Getting to Zero

San Diego Animal Welfare Coalition’s efforts to eliminate euthanasia

 

Together, the San Diego Animal Welfare Coalition (SDAWC)*, which is comprised of seven local animal shelters, has been working towards “Getting to Zero,” a movement to eliminate the need for unnecessary euthanasia of homeless pets in San Diego. These seven shelters have committed to working together to transfer homeless pets between organizations and find solutions for each individual animal. As of July 1, 2015, Getting to Zero will be achieved, meaning for the first time in San Diego history, no animal will be euthanized for space or time.

“We feel the obligation to be the safety net for all animals in San Diego County,” says Dr. Gary Weitzman, President and CEO of the San Diego Humane Society, whose leadership launched the Getting to Zero Initiative in 2012.

Getting to Zero has four target areas: spay/neuter, transport from other shelters to the Humane Society, adoptions, and providing options for owners to keep animals in their homes. Since January 2014, the Humane Society has had an open admission policy, meaning they will not turn away any animal in need—instead treating animals with chronic conditions in the hopes of adopting them out and providing extensive behavior training to treatable animals with aggression or socialization issues.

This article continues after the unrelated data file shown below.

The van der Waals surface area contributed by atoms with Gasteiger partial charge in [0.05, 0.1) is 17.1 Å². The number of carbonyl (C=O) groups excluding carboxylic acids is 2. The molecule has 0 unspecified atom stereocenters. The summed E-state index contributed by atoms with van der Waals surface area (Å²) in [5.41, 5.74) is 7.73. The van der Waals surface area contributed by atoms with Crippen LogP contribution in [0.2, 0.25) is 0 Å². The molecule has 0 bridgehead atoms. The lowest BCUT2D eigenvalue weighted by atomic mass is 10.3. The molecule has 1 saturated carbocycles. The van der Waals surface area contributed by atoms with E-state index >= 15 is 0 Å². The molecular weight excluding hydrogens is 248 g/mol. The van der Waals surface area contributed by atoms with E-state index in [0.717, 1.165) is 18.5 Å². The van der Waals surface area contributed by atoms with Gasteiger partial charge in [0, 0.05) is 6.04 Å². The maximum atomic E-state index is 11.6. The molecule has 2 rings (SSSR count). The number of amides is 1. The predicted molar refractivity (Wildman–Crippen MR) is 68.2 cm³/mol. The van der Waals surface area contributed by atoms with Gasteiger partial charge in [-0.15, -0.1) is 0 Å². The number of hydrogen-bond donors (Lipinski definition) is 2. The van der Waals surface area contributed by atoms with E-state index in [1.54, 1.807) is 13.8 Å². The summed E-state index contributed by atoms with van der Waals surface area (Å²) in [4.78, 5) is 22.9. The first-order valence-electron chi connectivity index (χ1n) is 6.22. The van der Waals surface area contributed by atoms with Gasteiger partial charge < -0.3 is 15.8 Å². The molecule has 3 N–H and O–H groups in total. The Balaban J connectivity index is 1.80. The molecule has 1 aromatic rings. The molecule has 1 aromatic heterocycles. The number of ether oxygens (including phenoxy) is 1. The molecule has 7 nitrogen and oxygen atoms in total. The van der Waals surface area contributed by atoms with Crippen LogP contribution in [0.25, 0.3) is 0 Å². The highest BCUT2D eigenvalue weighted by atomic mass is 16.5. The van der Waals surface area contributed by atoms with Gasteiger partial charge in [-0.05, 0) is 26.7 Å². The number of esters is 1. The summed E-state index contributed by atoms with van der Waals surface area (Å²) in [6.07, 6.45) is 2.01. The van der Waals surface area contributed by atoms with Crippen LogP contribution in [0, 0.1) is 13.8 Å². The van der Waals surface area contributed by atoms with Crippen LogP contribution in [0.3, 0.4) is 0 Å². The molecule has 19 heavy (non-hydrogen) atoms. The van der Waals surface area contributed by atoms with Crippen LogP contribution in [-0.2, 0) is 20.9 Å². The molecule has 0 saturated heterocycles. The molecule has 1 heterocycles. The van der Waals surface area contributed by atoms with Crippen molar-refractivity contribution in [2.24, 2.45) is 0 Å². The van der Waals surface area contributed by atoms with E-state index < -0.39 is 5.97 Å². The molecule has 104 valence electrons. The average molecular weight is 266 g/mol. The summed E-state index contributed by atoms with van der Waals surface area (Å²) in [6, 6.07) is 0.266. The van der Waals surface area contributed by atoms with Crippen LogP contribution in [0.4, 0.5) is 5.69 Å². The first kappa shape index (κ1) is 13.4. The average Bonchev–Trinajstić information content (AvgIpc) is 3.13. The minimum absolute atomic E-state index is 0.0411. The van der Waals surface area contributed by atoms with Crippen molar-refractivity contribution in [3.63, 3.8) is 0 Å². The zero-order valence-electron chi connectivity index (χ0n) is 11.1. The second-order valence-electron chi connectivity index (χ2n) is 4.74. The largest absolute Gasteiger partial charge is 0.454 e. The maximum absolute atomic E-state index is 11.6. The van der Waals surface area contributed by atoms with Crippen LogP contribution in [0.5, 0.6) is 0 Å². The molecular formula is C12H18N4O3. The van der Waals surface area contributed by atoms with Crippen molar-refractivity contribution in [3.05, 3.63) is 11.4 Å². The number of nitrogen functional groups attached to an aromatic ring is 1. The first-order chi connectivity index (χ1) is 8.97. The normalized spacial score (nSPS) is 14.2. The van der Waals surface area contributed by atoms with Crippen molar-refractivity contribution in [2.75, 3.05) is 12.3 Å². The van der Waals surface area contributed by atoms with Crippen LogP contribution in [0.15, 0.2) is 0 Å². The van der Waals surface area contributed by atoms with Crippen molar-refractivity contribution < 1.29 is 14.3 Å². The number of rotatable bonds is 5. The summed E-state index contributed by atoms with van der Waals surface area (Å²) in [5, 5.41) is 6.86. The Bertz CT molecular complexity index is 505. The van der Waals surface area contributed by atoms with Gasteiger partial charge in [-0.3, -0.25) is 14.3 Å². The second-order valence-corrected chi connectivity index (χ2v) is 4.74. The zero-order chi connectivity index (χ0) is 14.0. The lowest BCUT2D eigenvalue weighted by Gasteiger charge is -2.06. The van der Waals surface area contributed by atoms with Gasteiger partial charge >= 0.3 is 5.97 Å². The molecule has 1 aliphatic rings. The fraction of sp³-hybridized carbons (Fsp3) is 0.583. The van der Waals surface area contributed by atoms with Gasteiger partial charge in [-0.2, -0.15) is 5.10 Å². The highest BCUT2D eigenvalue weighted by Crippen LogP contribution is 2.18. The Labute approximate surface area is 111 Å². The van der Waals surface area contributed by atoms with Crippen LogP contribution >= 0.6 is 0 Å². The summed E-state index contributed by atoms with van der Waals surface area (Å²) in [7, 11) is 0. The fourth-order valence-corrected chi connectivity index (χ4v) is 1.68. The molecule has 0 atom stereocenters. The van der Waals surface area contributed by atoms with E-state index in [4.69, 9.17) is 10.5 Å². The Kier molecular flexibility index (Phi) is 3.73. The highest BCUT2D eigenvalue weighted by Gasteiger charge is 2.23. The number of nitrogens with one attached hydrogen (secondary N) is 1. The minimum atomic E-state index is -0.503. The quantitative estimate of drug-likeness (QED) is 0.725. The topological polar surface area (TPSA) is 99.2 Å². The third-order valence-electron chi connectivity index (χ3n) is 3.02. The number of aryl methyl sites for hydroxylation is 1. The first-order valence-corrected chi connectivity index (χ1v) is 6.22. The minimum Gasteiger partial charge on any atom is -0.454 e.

“We are committed to every animal that comes through our door,” says Dr. Weitzman.

Imagine 45,000 of anything. Dollars: that’s roughly the median income of an individual in San Diego County.People: that’s nearly the capacity of Petco Park. Now imagine that every seat at Petco Park was filled with an animal—that’s the number of homeless animals that end up in shelters each year in San Diego County.

Of those 45,000, many are healthy and adoptable. Many others, however, fall into one of two other categories: treatable or unhealthy. Sadly, several thousand animals in those two categories don’t make it to happy homes. In 2012, 3,500 treatable animals were euthanized; in 2013, that number dropped to 2,910, and in 2014, roughly 1,500, thanks to the efforts of the San Diego Humane Society and its partners in the San Diego Animal Welfare Coalition.


MORE INFO: What is “G20” and what does it mean for animals in San Diego?

San Diego Animal Welfare Coalition:

*The San Diego Animal Welfare Coalition (SDAWC) shares a common purpose in saving animals’ lives, preventing animal suffering, and eliminating animal abandonment. It is comprised of the following organizations:

Chula Vista Animal Care Facility, Coronado Animal Care Facility, El Cajon Animal Shelter, Friends of Cats, Rancho Coastal Humane Society, San Diego County Department of Animal Services, San Diego Humane Society